Ever Dundas

Freight, £9.99

Review by Alastair Mabbott

IN her acknowledgements, Ever Dundas thanks Terry Gilliam and Jenni Fagan for, respectively, Tideland and The Panopticon, both works in which young girls live in a reality that they’ve at least partially constructed themselves. Goblin Bradfield is cut from similar cloth. A child of the 1930s, she was born unwanted, her skin turned blue by the umbilical cord constricting her neck. She was so ugly, her mother drummed into her, that the midwife died of fright. Rejected by her mother and branded as something demonic, Goblin had the freedom to run wild around pre-war London and turn it into a landscape of the imagination. She developed her own confused, eclectic mythology, pieced together from HG Wells, Catholicism, horror films and folk legends (such as the tale of Queen Isabella walking the streets clutching her dead husband’s heart). Constructing a totem called Monsta from dead animal parts, she made forays into the London Underground looking for the lizard people who lived there.

That’s the young Goblin, but we’re introduced to her as an old lady too, working in an Edinburgh library in 2011 and drinking whisky for breakfast. She’s been befriended by a homeless man, Ben, who tries to get her to take better care of herself. But events take an unwelcome turn when excavations in London turn up “an assortment of objects” including some photographs which record not only the mass extermination of pets at the commencement of the Second World War but also a serious incident which requires Goblin to travel south to be interviewed by police.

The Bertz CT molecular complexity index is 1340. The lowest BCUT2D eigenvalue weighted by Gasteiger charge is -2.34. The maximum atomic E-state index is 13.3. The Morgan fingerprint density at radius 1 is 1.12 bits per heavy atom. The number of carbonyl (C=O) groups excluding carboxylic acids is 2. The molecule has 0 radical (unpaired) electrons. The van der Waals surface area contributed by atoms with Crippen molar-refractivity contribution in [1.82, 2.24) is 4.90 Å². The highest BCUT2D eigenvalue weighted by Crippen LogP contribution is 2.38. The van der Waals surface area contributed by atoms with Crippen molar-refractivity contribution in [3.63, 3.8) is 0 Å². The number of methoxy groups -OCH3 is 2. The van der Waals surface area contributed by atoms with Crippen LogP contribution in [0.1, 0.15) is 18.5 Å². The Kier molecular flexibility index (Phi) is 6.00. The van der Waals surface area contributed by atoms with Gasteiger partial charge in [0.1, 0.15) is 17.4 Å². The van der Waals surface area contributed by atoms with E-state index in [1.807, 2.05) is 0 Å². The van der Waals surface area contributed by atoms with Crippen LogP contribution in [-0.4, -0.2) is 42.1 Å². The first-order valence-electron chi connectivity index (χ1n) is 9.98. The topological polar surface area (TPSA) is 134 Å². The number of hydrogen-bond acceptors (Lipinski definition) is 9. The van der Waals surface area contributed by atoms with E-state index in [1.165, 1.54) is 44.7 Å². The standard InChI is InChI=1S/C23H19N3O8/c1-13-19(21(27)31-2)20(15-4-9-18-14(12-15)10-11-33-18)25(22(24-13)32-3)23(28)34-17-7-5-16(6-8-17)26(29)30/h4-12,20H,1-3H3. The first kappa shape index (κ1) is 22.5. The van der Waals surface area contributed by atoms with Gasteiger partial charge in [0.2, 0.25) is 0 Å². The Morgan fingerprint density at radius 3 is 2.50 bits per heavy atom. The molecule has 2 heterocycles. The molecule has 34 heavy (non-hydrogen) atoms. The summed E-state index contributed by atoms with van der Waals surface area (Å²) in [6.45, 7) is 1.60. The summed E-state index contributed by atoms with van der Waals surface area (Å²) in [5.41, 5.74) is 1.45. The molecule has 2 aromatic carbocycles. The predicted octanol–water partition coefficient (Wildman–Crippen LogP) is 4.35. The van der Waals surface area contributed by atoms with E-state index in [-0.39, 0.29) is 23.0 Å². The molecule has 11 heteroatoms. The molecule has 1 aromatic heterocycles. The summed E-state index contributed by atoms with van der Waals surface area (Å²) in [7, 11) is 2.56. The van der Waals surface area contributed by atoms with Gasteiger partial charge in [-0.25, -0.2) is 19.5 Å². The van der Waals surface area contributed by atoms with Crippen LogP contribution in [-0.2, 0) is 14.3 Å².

The novel does get off to a slightly rocky start, lurching into action rather than hitting the ground running. But once it finds its groove, and readers have found their feet, first-time novelist Dundas is flying, penning an enthralling account of Goblin’s adventures as she runs away from home, passes herself off as an evacuee, learns to look after a houseful of animals during the Blitz and sets off to join the circus.

Part outcast, part shaman, Goblin plays her assigned role to perfection, consistently refusing to be defined by any terms other than her own. Both her sexuality and gender are fluid (right up to puberty, she passes easily for a boy), and even in adulthood she continues to invent prayers and rituals based on her personal mythology. Her ability to resist definition is such that she can even slip between families, amassing three sets of “parents” over her life. Add to that her love of animals and her attraction to society’s rejects, throw in a mystery whose solution is crucial to understanding what has made Goblin tick all these years, and the result is a captivating debut novel.

Behind a gorgeous front cover – the work of the author’s husband, Paul Wilson – Dundas presents us with an iconic protagonist: a powerful imaginative force who looks beyond the façade of 20th Century Britain and sees a fairy tale of lizard kings and dolls with shrews’ heads.